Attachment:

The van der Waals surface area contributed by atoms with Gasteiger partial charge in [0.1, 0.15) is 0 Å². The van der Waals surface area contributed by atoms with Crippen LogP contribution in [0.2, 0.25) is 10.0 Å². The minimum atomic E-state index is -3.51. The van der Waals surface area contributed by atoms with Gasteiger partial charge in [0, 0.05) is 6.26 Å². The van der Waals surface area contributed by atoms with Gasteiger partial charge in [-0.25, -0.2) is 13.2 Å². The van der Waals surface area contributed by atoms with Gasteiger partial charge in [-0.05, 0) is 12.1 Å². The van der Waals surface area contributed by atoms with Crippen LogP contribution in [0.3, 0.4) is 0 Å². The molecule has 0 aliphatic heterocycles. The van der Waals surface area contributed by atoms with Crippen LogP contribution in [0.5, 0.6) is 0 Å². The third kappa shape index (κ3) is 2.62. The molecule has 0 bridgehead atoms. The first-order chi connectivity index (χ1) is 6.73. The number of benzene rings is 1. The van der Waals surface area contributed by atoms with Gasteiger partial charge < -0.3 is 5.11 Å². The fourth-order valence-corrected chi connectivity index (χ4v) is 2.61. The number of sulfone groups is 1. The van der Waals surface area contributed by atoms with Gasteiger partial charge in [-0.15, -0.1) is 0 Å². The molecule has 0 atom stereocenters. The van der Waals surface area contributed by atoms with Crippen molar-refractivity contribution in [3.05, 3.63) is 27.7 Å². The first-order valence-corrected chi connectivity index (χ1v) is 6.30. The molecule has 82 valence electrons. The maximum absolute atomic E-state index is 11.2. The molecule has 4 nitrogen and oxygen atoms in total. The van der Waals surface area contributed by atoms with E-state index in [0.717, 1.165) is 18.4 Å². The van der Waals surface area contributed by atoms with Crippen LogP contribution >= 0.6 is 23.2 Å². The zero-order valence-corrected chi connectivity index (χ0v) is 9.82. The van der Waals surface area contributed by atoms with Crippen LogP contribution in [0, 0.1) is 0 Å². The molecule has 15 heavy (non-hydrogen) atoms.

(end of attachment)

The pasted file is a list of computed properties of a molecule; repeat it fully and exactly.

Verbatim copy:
The van der Waals surface area contributed by atoms with Gasteiger partial charge in [0.1, 0.15) is 0 Å². The van der Waals surface area contributed by atoms with Crippen LogP contribution in [0.2, 0.25) is 10.0 Å². The minimum atomic E-state index is -3.51. The van der Waals surface area contributed by atoms with Gasteiger partial charge in [0, 0.05) is 6.26 Å². The van der Waals surface area contributed by atoms with Gasteiger partial charge in [-0.25, -0.2) is 13.2 Å². The van der Waals surface area contributed by atoms with Gasteiger partial charge in [-0.05, 0) is 12.1 Å². The van der Waals surface area contributed by atoms with Crippen LogP contribution in [0.3, 0.4) is 0 Å². The molecule has 0 aliphatic heterocycles. The van der Waals surface area contributed by atoms with Crippen LogP contribution in [0.5, 0.6) is 0 Å². The third kappa shape index (κ3) is 2.62. The molecule has 0 bridgehead atoms. The first-order chi connectivity index (χ1) is 6.73. The number of benzene rings is 1. The van der Waals surface area contributed by atoms with Gasteiger partial charge < -0.3 is 5.11 Å². The fourth-order valence-corrected chi connectivity index (χ4v) is 2.61. The number of sulfone groups is 1. The van der Waals surface area contributed by atoms with Gasteiger partial charge in [-0.15, -0.1) is 0 Å². The molecule has 0 atom stereocenters. The van der Waals surface area contributed by atoms with Crippen molar-refractivity contribution in [3.05, 3.63) is 27.7 Å². The first-order valence-corrected chi connectivity index (χ1v) is 6.30. The molecule has 82 valence electrons. The maximum absolute atomic E-state index is 11.2. The molecule has 4 nitrogen and oxygen atoms in total. The van der Waals surface area contributed by atoms with E-state index in [0.717, 1.165) is 18.4 Å². The van der Waals surface area contributed by atoms with Crippen LogP contribution >= 0.6 is 23.2 Å². The zero-order valence-corrected chi connectivity index (χ0v) is 9.82. The van der Waals surface area contributed by atoms with Crippen LogP contribution in [0, 0.1) is 0 Å². The molecule has 15 heavy (non-hydrogen) atoms.